Dan Levy's Good Grief Is The Movie I Wish I’d Had After My Mum Died

Dan Levy’s writing and directing set the stage for a complicated grief.
Daniel Levy (left) stars as Marc and Arnaud Valois as Theo in "Good Grief." Levy also wrote, directed and produced the film.
Daniel Levy (left) stars as Marc and Arnaud Valois as Theo in "Good Grief." Levy also wrote, directed and produced the film.

The elevator doors opened to reveal a woman who also appeared to be in her mid-20s. Pausing for her to step out, I noticed that she was wearing a button pinned on her shirt. It read, “Be kind to me. I’m grieving.”

As she moved past me, I wanted to stop her. I wanted to reach out with a gesture or words that would capture her attention. I wanted to let her know that I understood, to explain that my mom had died earlier that year, to tell her that I knew what it was to grieve. But before I had the chance, she was walking across the lobby and through the building’s automatic doors, so I stepped into the elevator, thinking about the loss I always carried with me and wondering what it felt like for her to carry a loss too.

At that time, my grief was still so fresh and so heavy. It was still hard to put it into words, to make others understand, and, as the elevator rose, I remember envying that stranger’s button, the way she so easily communicated to the rest of the world that her world had been forever changed. I needed to be able to do that, to help others to see my grief. I didn’t know if it would lessen the weight of it, but I thought that it might make it feel less consuming. Maybe it would help me process what the rest of my life would look like without my mom in it. Maybe doing so would be able to make me feel less alone.

Dan Levy’s new Netflix film, Good Grief, which he wrote, produced, directed and stars in, does all of the things that I wished I could have done for myself back then; it makes grief tangible.

The movie opens as if it’s a holiday film instead of a drama. Ella Fitzgerald’s Sleigh Ride plays as the first shot, a beautiful London townhouse decorated for Christmas and filled with people, appears on the screen. Inside, Marc (Dan Levy) is talking to his friend Thomas (Himesh Patel). It quickly becomes evident through Thomas’ simultaneously entertaining and self-deprecating story that he is dating someone awful, and he asks Marc, “Are there any decent men in this city?” Before Marc can respond, Thomas tells him that he can’t have an opinion because Marc’s “hot, wealthy husband is about to lead a singalong by a roaring fire.”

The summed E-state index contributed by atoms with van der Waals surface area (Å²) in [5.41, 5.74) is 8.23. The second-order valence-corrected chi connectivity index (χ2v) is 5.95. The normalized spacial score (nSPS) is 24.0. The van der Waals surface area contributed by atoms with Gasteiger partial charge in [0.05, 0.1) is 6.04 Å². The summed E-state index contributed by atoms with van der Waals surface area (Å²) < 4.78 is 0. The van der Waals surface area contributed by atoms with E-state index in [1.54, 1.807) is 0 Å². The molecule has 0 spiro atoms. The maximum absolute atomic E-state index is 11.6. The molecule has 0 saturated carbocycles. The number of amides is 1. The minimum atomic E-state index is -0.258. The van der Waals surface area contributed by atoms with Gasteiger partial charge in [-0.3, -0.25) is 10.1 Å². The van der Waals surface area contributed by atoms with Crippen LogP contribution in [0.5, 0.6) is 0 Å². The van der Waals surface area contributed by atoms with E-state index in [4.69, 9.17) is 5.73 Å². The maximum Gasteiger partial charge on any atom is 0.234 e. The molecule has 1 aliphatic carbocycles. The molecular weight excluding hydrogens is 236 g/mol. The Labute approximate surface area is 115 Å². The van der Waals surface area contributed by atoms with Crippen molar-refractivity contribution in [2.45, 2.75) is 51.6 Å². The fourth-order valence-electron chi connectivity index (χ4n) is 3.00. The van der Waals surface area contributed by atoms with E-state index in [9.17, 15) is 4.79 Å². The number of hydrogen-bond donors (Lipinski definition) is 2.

Himesh Patel as Thomas and Daniel Levy as Marc in "Good Grief."
Himesh Patel as Thomas and Daniel Levy as Marc in "Good Grief."

What follows is The Before, a glimpse of the joyful and colourful life Marc shares with his hot, wealthy husband, Oliver (Luke Evans). There’s laughing and friendship and very nice clothes and a beautiful home and the freedom that exists when you’re married and childless and have exorbitant wealth. But as the singalong begins, as everyone sings “Every day will be like a holiday / When my baby, when my baby comes home,” it foreshadows what the rest of the movie will explore, what happens to Marc and his two closest friends when his baby can’t come home.

Without knowing the fate of Oliver, this seemingly perfect scene could function as the beginning of a cozy Christmas movie, but there are clues that this life, this party, is not only a “shimmering success,” as Oliver calls it, but also a flickering façade. Without giving away the plot, it’s enough to say that the dialogue and actions of the characters are brilliantly written to reveal the discord underlying the charmed life they appear to lead. Dan Levy’s writing and directing set the stage for a complicated grief.

In a movie with grief in the title, it spoils nothing to reveal that The Before becomes The After when Oliver leaves the party in a cab to go to Paris for work. The cab makes it only a block before he’s killed in a car crash. All of this takes place in the first nine minutes of the film in a scene that ends with Marc running toward the sirens he heard from inside his apartment and the flashing blue lights he saw out the window. As he runs down the street toward the accident, the viewer is left looking out the window. The music stops, the image fades and the title “Good Grief” appears on the screen.

This is when The After begins. The next scene opens without music as Marc lies in bed with his eyes closed. His world is deprived of colour. His face is in shadow. As the somber score slowly begins to play, he opens his eyes. What follows in the next 80 minutes is a realistic and intimate portrayal of the messiness of grief that takes place in a highly stylised world (the cinematography, sets, and costumes are beautiful).